Jefferson began writing each of his grandchildren as soon as he or she learned to read, and he expected letters in return.
After his morning routine, Thomas Jefferson settled into a lengthy period of letter-writing: "From sun-rise to one or two o'clock," he noted, "I am drudging at the writing table." Jefferson wrote almost 20,000 letters in his lifetime, among them, scholarly musings to colleagues, affectionate notes to his family, and civil responses to admirers. He wrote John Adams that he suffered "under the persecution of letters," calculating that he received 1,267 letters in the year 1820, "many of them requiring answers of elaborate research, and all to be answered with due attention and consideration."
A "Full and Genuine Journal"
In 1823 Jefferson wrote that "The letters of a person, especially one whose business has been chiefly transacted by letters, form the only full and genuine journal of his life." His surviving letters give insight into Jefferson's vast interests and reveal much about his personality.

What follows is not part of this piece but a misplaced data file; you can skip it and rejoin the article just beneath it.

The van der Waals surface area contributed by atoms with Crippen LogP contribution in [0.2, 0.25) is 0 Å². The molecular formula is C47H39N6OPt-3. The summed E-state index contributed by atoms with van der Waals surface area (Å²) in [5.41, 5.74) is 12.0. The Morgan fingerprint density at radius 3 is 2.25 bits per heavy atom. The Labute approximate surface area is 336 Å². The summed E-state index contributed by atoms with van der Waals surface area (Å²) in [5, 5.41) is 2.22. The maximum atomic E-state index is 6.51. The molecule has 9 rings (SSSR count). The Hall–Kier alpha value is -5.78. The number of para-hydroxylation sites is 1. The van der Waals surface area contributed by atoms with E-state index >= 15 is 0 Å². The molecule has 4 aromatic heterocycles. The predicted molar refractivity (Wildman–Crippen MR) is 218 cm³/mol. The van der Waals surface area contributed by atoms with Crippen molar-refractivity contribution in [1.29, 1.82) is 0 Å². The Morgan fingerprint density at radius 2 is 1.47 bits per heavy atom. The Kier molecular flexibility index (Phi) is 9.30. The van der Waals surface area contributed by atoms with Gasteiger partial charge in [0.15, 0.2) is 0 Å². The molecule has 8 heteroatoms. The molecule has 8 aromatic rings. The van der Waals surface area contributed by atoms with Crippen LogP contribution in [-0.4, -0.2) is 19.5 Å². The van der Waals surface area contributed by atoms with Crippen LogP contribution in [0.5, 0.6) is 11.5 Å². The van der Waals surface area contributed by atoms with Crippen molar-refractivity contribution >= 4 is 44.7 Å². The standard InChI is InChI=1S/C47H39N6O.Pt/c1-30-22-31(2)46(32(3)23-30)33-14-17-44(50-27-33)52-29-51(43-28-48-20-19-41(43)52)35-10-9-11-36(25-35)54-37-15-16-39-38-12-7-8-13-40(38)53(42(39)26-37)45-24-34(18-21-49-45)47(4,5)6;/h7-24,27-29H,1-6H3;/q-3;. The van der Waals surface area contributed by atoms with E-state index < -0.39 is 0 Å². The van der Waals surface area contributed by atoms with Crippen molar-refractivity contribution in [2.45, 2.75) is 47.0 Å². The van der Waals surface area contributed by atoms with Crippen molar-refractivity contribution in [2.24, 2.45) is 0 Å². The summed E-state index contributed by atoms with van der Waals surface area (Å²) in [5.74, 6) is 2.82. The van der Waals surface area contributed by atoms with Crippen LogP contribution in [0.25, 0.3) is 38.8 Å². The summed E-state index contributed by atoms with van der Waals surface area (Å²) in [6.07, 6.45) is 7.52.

Interested in every branch of applied science and math, Jefferson corresponded with scientists around the world. He also wrote to the leading horticulturists, exchanging information about various climates, and requesting new seeds and plantings for Monticello and other American gardens. He corresponded frequently with his friend and presidential successor, James Madison, advising him on such diverse topics as the War of 1812 and appropriate wines to be served at the President's House. Although his close relationship with second President John Adams suffered a rift, in their later years the two resumed a correspondence and rekindled their warm friendship. And while he was pleased to have left behind the "splendid misery" of the presidency, he continued to write Virginia's political leaders, working to establish public education, both on the primary and secondary levels, with the most notable result being the creation of the University of Virginia.